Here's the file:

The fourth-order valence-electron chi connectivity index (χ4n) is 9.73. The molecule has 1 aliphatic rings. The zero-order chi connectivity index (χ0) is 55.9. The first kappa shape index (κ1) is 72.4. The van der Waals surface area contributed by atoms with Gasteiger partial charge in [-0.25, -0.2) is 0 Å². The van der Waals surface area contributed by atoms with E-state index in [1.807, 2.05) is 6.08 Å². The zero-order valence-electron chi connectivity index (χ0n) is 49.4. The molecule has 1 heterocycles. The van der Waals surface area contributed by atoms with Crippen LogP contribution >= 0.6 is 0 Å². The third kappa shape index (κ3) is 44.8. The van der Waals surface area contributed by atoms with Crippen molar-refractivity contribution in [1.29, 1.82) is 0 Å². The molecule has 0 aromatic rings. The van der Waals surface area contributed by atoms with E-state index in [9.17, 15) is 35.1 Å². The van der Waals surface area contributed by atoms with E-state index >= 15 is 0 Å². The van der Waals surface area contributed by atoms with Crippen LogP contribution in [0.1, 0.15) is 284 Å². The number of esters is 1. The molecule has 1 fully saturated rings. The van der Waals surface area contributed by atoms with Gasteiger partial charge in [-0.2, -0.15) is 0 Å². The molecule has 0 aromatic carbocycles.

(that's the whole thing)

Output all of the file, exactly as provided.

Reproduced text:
The fourth-order valence-electron chi connectivity index (χ4n) is 9.73. The molecule has 1 aliphatic rings. The zero-order chi connectivity index (χ0) is 55.9. The first kappa shape index (κ1) is 72.4. The van der Waals surface area contributed by atoms with Gasteiger partial charge in [-0.25, -0.2) is 0 Å². The van der Waals surface area contributed by atoms with E-state index in [1.807, 2.05) is 6.08 Å². The zero-order valence-electron chi connectivity index (χ0n) is 49.4. The molecule has 1 heterocycles. The van der Waals surface area contributed by atoms with Crippen LogP contribution >= 0.6 is 0 Å². The third kappa shape index (κ3) is 44.8. The van der Waals surface area contributed by atoms with Crippen molar-refractivity contribution in [1.29, 1.82) is 0 Å². The molecule has 0 aromatic rings. The van der Waals surface area contributed by atoms with E-state index in [9.17, 15) is 35.1 Å². The van der Waals surface area contributed by atoms with E-state index >= 15 is 0 Å². The van der Waals surface area contributed by atoms with Crippen LogP contribution in [0.1, 0.15) is 284 Å². The number of esters is 1. The molecule has 1 fully saturated rings. The van der Waals surface area contributed by atoms with Gasteiger partial charge in [-0.2, -0.15) is 0 Å². The molecule has 0 aromatic carbocycles.